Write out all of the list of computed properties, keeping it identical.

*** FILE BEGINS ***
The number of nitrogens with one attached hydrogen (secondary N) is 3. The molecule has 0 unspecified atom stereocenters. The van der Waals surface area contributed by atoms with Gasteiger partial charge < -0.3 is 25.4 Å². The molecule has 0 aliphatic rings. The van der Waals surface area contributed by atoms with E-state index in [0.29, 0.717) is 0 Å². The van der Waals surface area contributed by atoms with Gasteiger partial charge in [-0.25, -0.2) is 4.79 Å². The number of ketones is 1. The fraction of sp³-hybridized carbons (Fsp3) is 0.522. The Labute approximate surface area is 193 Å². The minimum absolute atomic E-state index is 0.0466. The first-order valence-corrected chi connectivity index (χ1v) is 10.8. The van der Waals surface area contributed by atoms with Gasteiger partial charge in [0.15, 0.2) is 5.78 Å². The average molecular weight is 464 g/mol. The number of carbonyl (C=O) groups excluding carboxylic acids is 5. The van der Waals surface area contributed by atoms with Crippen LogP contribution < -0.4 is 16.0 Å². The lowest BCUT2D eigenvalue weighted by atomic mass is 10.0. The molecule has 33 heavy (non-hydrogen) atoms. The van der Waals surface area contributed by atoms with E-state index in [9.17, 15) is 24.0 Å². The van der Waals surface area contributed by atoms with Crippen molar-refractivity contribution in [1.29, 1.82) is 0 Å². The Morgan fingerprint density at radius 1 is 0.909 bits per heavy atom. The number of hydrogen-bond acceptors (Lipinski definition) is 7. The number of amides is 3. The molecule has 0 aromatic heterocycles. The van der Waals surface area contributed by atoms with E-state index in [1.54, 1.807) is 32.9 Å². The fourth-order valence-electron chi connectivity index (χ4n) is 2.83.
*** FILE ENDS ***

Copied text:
The number of nitrogens with one attached hydrogen (secondary N) is 3. The molecule has 0 unspecified atom stereocenters. The van der Waals surface area contributed by atoms with Gasteiger partial charge < -0.3 is 25.4 Å². The molecule has 0 aliphatic rings. The van der Waals surface area contributed by atoms with E-state index in [0.29, 0.717) is 0 Å². The van der Waals surface area contributed by atoms with Gasteiger partial charge in [-0.25, -0.2) is 4.79 Å². The number of ketones is 1. The fraction of sp³-hybridized carbons (Fsp3) is 0.522. The Labute approximate surface area is 193 Å². The minimum absolute atomic E-state index is 0.0466. The first-order valence-corrected chi connectivity index (χ1v) is 10.8. The van der Waals surface area contributed by atoms with Gasteiger partial charge in [0.15, 0.2) is 5.78 Å². The average molecular weight is 464 g/mol. The number of carbonyl (C=O) groups excluding carboxylic acids is 5. The van der Waals surface area contributed by atoms with Crippen LogP contribution < -0.4 is 16.0 Å². The lowest BCUT2D eigenvalue weighted by atomic mass is 10.0. The molecule has 33 heavy (non-hydrogen) atoms. The van der Waals surface area contributed by atoms with E-state index in [9.17, 15) is 24.0 Å². The van der Waals surface area contributed by atoms with Crippen molar-refractivity contribution in [1.29, 1.82) is 0 Å². The Morgan fingerprint density at radius 1 is 0.909 bits per heavy atom. The number of hydrogen-bond acceptors (Lipinski definition) is 7. The number of amides is 3. The molecule has 0 aromatic heterocycles. The van der Waals surface area contributed by atoms with E-state index in [1.54, 1.807) is 32.9 Å². The fourth-order valence-electron chi connectivity index (χ4n) is 2.83.